In memory one may see the "nameless graces" of a friend's "polish'd mind"

— Blamire, Susanna (1747-1794)

In memory one may see the "nameless graces" of a friend's "polish'd mind"
Metaphor in Context
"There is a something in a well known view,
That seems to shew our long past pleasures through;
Sure in the eye a fairy land is found,
When former scenes bring former friends around.
Let but the woods, the rocks, the streams appear,
And every friend you see and think you hear;
Their words, their dress, their every look, you find
Swell to the sight, and burst upon the mind;
Though many a spring has lent the blossom gay,
And many an autumn blown the leaf away,
Unchang'd the lasting images remain,
Of which Remembrance ever holds the chain.
E'en the mind's eye a glassy mirror shews,
And far too deeply her bold pencil draws;
The life-like pictures rise before the sight,
Glow through the day, and sparkle through the night.
Ah! sure e'en now my Ethelind appears,
Though dimly seen through this sad vale of tears.
That winning form, where elegance has wove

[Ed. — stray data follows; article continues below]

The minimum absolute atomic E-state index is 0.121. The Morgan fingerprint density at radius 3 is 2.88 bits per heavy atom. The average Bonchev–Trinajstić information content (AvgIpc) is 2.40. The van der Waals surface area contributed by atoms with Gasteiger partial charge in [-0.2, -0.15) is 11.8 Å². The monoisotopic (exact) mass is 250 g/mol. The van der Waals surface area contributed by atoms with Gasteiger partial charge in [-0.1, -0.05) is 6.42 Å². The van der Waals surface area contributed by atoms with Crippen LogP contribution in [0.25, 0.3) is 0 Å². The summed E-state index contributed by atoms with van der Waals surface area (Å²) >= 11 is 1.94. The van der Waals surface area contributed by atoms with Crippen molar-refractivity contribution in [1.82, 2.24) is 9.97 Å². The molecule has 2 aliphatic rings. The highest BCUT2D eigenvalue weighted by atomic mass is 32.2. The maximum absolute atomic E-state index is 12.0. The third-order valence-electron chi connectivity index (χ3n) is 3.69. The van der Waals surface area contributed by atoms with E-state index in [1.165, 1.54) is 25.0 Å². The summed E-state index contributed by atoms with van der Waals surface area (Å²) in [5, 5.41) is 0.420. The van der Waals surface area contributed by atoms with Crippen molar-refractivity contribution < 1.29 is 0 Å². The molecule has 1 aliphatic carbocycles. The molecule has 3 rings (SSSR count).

The thousand softnesses of gentlest love;
That meaning eye, that artless blushing cheek,
Which leaves so little for the tongue to speak;
The nameless graces of her polish'd mind;
That laughing wit, and serious sense refined;
That altogether which no art can reach,
And which 'tis nature's very rare to teach;
That nameless something which pervades the soul,
Wins not by halves, but captivates the whole;
Yet, if one feature shone before the rest,
'Twas surely Pity by Religion drest.
Have I not seen the softly stealing tear,
Hung in her eye, like gem in Ethiop's ear!
Whilst the dark orb the glittering diamond shed,
From her fair cheek the frighten'd roses fled,
Asham'd that, such a gem so sweetly clear,
Aught, save the lily, should presume to wear.
Searching in HDIS (Poetry)
Date of Entry

The Mind is a Metaphor is authored by Brad Pasanek, Assistant Professor of English, University of Virginia.